Children’s books and second innocence


If possible
would you choose
to become a child
again?
Again straddle
joy of discovery
imagination and grin.
Or would you
crouch in fear
a dark corner
hide?
Hide between
tragedy of fate
clinging to mind.


Munch’s painting Scream, a familiar attitude, depicts something carnal about personal nature. We are left to face existential reality, running from what we should attend.

I was walking along the road with two friends – the sun was setting – suddenly the sky turned blood red – I paused, feeling exhausted, and leaned on the fence – there was blood and tongues of fire above the blue-black fjord and the city – my friends walked on, and I stood there trembling with anxiety – and I sensed an infinite scream passing through nature.  Edvard Munch

A favorite childhood book I purchased in 1997, to reread in adulthood, expresses a daughter’s love for her mother. Charlotte Zolotow’s Mr. Rabbit and the Lovely Present spurred imagination. I adored my mother. I absolutely wanted to express my love in the perfect gift. Her love in return absent abuse. An existential scream I hid from the world. My bond, an imprisoned nightmare I grew up with, unable to reconcile feelings until much later in life. To recognize the grief important. Pieces of my life begin to fit together through a foggy lens. Knotted wires, always a force to reckon, dangling in the basement, reaching for my neck. The rope threatened my peace of mind. I found myself unable to descend, the basement trappings, a poisonous torture cell. Yet I was an adult. Or was I?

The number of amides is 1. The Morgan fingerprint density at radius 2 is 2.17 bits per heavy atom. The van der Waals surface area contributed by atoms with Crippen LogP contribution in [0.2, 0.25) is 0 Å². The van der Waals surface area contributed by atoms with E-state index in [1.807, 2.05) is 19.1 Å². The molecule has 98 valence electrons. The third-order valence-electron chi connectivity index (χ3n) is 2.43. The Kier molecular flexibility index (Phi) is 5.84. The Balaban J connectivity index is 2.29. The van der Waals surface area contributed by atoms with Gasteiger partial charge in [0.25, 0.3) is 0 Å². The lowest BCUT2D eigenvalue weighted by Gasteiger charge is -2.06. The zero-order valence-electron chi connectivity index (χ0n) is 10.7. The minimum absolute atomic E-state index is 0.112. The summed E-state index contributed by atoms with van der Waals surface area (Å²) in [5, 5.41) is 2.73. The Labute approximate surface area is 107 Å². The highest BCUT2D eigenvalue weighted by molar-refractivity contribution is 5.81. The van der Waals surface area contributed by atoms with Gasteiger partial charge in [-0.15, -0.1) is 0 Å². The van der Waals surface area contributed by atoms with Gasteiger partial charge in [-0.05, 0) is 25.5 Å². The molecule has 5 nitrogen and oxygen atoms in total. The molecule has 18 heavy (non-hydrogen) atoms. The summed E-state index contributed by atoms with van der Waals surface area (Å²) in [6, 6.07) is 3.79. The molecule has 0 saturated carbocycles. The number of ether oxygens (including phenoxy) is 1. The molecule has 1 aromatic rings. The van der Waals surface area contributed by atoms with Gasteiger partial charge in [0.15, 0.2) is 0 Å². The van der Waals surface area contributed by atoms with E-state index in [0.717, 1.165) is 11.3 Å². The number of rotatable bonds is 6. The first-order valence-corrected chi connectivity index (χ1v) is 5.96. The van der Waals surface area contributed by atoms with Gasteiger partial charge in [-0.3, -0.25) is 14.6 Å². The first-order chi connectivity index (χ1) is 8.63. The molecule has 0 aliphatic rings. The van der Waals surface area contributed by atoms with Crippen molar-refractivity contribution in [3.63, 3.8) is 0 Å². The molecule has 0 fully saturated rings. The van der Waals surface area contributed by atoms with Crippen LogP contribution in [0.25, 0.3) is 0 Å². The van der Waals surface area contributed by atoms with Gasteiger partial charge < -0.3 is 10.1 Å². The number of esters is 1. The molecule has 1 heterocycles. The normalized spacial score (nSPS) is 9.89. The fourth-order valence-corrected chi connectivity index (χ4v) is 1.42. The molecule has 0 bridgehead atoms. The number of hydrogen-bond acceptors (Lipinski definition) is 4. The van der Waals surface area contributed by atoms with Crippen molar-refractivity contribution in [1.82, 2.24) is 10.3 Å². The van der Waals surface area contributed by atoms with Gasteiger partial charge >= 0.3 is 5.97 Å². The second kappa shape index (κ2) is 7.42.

I desire a second innocence. Days of playground jump rope. Except I would be my own mother. I would love myself. The childish daydream of a hidden room, beautiful yellow and cozy. Shelves of books to get lost, would no longer be my home. My place would be in the world, loving and being loved.

I am nobody. I do not pretend to be other than myself. I desire to share my life that exists, to hear other stories in return. The sharing of stories a wise activity. Knowledge passed through generations in hopes history would not be recycled. What bothers me about that is the possibility it may not be possible to learn from the past of others. Perhaps we learn our own past to march forward into our own brighter future.

2 thoughts on “Children’s books and second innocence

  1. It’s good to be a child in adult years, and re-live the innocence and the mysteries of the world. It’s also good to be one’s own mother, to love oneself, unconditionally and to heal all the wounds. If only we could do it all the time, Jeanne. 🙂 xxx

    Liked by 1 person

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